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Google defines paradox in three ways, the first two being:

  1. a statement or proposition that, despite sound (or apparently sound) reasoning from acceptable premises, leads to a conclusion that seems senseless, logically unacceptable, or self-contradictory.

  2. a seemingly absurd or self-contradictory statement or proposition that when investigated or explained may prove to be well founded or true.

These are almost opposite definitions. My English book defined it as the second, but I've always understood it to mean the first. Which is the most common usage?

  • Good point! But this will be largely opinion based... or maybe someone can pull out some ngrams... but I would say (1) is the more common usage. – d'alar'cop Feb 15 '14 at 15:30
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    How paradoxical that 'paradoxical' should be defined paradoxically! – WS2 Feb 15 '14 at 15:32
  • There is no easy way to look this up in a corpus. One could try to come up with a bunch of obvious collocations clearly identifying either meaning, but that is not trivial, and only an approximation. To be completely sure, there's nothing one can do short of meticulously analysing every single occurrence of the word in the corpus. So while I am curious what kind of answers this produces, I am somewhat worried that we might end up with a handful of "I think X>Y" one-liners. So I am specifically asking people ahead of time to abstain from posting such comments as answers. – RegDwigнt Feb 15 '14 at 16:24
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    They both refer to an implicit and unexplained contradiction between two viewpoints, both of which seem valid. The first one is more formal, and simply recapitulates the last two lines of the truth table for P ⊃ Q, which is what licenses proof by contradiction. The second one is more experiential, and contrasts one's ordinary presuppositions with actual objective observation. Both give a confused feeling, of looping back and forth between two incompatible predictions. Similar to visual tricks like seeing different faces in a drawing; you can't ever see both of them at the same time. – John Lawler Feb 15 '14 at 17:43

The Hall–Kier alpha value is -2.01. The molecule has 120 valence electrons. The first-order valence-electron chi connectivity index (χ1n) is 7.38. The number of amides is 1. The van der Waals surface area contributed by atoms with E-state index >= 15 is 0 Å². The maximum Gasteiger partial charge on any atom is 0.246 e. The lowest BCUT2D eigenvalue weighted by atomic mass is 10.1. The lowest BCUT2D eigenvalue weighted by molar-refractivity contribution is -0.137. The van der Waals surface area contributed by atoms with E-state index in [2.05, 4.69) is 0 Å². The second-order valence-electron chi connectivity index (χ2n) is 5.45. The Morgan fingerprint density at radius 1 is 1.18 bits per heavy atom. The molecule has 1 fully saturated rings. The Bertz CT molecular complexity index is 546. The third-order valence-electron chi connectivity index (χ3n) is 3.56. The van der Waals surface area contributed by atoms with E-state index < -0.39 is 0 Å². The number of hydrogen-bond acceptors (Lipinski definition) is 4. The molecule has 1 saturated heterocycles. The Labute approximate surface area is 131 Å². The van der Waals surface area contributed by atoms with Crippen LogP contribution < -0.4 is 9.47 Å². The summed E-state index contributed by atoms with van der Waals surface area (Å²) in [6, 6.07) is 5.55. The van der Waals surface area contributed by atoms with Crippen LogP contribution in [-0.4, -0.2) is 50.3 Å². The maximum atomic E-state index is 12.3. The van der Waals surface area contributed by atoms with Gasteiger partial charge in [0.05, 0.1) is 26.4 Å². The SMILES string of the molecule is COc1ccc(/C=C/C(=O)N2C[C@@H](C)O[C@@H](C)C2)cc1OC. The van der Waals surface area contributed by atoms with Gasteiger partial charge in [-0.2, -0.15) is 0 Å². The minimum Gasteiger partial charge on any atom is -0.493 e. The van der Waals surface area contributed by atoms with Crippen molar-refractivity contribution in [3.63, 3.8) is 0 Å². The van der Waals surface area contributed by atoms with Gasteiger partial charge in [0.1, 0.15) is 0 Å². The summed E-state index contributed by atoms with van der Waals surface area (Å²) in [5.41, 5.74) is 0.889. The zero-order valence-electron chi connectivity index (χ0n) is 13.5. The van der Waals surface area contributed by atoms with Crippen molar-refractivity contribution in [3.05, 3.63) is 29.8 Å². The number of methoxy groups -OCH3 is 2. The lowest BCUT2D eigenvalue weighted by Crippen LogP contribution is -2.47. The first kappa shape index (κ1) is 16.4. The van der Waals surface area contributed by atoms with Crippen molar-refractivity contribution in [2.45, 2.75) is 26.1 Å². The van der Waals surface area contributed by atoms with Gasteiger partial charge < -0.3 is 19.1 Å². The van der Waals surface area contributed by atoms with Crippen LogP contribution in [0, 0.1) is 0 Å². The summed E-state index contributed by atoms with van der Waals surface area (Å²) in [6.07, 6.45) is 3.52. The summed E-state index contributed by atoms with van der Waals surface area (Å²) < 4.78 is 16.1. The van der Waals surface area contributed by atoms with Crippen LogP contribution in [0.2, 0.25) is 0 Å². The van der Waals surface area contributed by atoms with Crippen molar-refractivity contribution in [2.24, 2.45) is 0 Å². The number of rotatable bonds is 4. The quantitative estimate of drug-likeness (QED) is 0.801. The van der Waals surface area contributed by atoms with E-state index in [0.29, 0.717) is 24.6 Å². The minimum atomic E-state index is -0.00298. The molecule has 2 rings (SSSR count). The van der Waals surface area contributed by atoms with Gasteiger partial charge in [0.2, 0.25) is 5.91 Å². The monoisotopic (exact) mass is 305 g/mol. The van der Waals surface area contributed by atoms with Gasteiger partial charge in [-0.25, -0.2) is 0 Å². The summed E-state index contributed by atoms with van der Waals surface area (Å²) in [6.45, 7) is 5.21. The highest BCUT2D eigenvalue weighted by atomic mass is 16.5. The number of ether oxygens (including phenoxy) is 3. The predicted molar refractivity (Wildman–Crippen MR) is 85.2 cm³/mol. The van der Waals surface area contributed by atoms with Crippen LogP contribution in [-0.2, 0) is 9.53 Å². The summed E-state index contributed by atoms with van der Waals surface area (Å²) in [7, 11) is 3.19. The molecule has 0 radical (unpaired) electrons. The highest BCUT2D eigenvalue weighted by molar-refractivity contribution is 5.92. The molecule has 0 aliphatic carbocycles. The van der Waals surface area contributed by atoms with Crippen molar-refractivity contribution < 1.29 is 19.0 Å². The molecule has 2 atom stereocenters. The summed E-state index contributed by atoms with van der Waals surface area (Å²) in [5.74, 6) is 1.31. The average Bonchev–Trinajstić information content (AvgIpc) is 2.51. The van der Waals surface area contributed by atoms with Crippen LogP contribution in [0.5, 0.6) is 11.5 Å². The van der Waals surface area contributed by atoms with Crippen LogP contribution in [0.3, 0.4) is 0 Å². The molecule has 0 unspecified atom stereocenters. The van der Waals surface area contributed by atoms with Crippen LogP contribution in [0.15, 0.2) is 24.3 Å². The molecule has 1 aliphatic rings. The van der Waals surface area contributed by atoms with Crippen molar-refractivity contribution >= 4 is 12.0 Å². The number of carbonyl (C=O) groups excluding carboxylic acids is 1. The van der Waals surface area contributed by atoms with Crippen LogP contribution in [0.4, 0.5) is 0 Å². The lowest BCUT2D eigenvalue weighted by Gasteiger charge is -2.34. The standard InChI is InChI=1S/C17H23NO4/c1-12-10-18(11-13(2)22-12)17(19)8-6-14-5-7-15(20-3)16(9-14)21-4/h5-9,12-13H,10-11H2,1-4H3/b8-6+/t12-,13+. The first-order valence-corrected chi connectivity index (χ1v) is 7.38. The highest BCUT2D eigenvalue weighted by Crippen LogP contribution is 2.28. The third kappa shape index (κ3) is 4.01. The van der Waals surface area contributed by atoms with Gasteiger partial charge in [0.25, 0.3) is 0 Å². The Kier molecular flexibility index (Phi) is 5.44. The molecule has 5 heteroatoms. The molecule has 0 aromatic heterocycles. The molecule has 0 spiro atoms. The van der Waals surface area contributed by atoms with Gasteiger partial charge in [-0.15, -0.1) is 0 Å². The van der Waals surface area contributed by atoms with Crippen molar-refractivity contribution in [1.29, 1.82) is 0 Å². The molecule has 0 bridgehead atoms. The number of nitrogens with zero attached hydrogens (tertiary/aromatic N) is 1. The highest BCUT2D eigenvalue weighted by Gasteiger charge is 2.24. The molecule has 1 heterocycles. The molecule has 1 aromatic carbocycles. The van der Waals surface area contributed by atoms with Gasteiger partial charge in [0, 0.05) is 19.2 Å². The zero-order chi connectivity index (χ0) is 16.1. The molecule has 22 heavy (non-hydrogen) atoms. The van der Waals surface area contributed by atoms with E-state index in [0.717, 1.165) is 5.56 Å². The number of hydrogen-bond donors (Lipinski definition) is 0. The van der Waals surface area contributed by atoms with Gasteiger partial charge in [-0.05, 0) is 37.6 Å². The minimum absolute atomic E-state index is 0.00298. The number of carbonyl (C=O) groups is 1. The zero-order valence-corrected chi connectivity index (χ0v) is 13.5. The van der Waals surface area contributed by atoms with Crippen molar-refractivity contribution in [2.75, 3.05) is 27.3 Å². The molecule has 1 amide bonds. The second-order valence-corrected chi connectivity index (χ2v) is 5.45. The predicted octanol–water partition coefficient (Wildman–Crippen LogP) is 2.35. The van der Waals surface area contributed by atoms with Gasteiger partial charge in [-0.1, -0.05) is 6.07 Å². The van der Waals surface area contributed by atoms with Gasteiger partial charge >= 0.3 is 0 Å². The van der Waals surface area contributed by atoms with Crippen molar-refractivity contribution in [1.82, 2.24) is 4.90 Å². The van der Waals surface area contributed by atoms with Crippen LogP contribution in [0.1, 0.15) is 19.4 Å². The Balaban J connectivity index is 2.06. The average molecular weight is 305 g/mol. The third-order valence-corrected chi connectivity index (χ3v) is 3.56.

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I don't see the definitions as contradictory. Both cases illustrate the central concept of paradox, which is extreme disjunct between A:common sense/received opinion and B:logic/reasoning.

You could say a paradox is like a fight, or a sporting contest. The only real difference between OP's two definitions is that if we (the "spectators") support A (common sense), then definition #1 applies.
If we support B (logic), it's definition #2.


It's not that different to the underlying principle of Swift's A Modest Proposal (that the poor Irish could solve their economic woes by selling their children as food to the rich English). In both cases, two incompatible perspectives/methodologies are being applied, giving contradictory conclusions.

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